Oseltamivir-induced resistant pandemic A/H1N1 influenza virus in a child with cystic fibrosis and Pseudomonas aeruginosa infection

Susanna Esposito, Claudio G. Molteni, Carla Colombo, Cristina Daleno, Valeria Daccò, Angie Lackenby, Nicola Principi*

*Corresponding author for this work

Research output: Contribution to journalArticlepeer-review

28 Citations (Scopus)


Background: Oseltamivir is considered the drug of choice for patients with pandemic influenza for whom drug treatment is recommended because adamantanes seem to be ineffective against pandemic A/H1N1 influenza virus and zanamivir is contraindicated in people with underlying respiratory conditions and difficult to administer in younger children. Objectives: To increase knowledge on oseltamivir resistance emergence in pandemic A/H1N1 influenza. Study design: Description of the case of an 8-year-old boy with cystic fibrosis and Pseudomonas aeruginosa infection in whom an oseltamivir-resistant pandemic A/H1N1 influenza virus was demonstrated. Results: On the basis of clinical and virological failure (nasopharyngeal secretions remained positive for pandemic A/H1N1 influenza virus and appearance of 275Y mutation in 100% virus population) on fifth day of treatment, oseltamivir was replaced by zanamivir inhalation (5 mg to be inhaled twice a day). This change was associated with a rapid improvement in the patient's general condition, respiratory findings and laboratory data (including disappearance of pandemic A/H1N1 influenza virus) in the absence of any adverse event. Conclusions: The emergence of oseltamivir-resistant strains is related to the administration of the drug, supporting the restriction of oseltamivir use to carefully defined high-risk groups. Infection due to pandemic virus with the H275Y mutation can be associated with a severe clinical course, supporting the systematic monitoring of antiviral susceptibility in pandemic influenza-positive high-risk patients whose influenza is not resolved by oseltamivir treatment. Zanamivir inhalation can be successfully used in patients with cystic fibrosis without causing adverse respiratory events, highlighting that the risks and benefits of this drug must be considered on a patient by patient basis.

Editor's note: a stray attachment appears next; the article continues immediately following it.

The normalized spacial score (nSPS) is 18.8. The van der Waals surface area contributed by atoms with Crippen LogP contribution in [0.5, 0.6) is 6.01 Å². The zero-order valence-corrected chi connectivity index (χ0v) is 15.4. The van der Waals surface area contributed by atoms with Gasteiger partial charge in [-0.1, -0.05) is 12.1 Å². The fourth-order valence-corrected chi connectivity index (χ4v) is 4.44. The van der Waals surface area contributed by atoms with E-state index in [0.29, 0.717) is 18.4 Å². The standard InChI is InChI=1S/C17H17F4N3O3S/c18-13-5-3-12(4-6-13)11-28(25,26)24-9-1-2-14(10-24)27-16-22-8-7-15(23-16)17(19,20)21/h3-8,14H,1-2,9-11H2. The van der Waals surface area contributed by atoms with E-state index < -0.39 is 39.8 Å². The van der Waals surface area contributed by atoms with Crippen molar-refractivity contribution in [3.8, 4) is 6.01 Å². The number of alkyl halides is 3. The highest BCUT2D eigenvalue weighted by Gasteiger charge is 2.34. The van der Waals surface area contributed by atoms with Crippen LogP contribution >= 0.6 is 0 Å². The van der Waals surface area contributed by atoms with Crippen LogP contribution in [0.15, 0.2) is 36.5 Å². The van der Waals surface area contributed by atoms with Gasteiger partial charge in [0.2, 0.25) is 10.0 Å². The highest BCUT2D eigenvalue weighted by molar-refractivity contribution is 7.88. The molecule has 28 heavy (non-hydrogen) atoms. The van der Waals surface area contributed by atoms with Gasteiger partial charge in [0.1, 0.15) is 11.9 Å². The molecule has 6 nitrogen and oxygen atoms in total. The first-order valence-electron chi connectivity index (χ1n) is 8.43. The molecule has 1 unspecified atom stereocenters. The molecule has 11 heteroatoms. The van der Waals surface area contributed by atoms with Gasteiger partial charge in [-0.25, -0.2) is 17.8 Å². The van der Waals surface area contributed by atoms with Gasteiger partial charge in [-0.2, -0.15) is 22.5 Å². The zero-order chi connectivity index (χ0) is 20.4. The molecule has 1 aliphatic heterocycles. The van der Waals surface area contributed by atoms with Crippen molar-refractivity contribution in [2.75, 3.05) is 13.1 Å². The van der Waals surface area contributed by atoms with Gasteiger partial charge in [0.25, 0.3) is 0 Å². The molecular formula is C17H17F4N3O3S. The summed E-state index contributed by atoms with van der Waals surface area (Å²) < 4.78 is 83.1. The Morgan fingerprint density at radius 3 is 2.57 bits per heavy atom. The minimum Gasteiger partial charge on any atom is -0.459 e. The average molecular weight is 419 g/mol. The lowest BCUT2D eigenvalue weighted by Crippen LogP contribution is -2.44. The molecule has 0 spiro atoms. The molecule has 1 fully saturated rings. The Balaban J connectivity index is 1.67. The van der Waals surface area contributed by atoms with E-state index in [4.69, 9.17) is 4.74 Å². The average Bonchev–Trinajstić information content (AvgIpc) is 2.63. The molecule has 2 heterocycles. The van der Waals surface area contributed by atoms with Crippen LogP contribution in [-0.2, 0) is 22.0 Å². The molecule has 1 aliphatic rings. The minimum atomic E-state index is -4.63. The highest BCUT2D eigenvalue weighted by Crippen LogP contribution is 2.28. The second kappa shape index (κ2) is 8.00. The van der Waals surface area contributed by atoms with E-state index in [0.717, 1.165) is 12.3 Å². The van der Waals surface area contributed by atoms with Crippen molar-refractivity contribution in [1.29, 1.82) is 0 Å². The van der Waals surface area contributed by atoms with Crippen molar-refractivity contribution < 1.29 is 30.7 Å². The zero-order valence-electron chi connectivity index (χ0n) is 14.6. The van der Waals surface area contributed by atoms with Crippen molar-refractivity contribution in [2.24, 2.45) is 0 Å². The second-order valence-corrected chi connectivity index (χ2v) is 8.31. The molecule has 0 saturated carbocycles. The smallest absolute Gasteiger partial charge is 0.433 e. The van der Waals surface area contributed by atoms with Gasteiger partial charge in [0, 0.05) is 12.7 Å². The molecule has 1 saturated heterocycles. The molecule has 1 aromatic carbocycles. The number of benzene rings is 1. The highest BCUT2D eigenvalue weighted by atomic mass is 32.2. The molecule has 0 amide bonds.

Original languageEnglish
Pages (from-to)62-65
Number of pages4
JournalJournal of Clinical Virology
Issue number1
Publication statusPublished - May 2010

Bibliographical note

Funding Information:
The laboratory analyses were partially supported by a grant from the Italian Ministry of Health , Bando Giovani Ricercatori 2007.


  • Antiviral resistance
  • Children
  • Cystic fibrosis
  • Oseltamivir
  • Pandemic A/H1N1 influenza virus
  • Swine influenza


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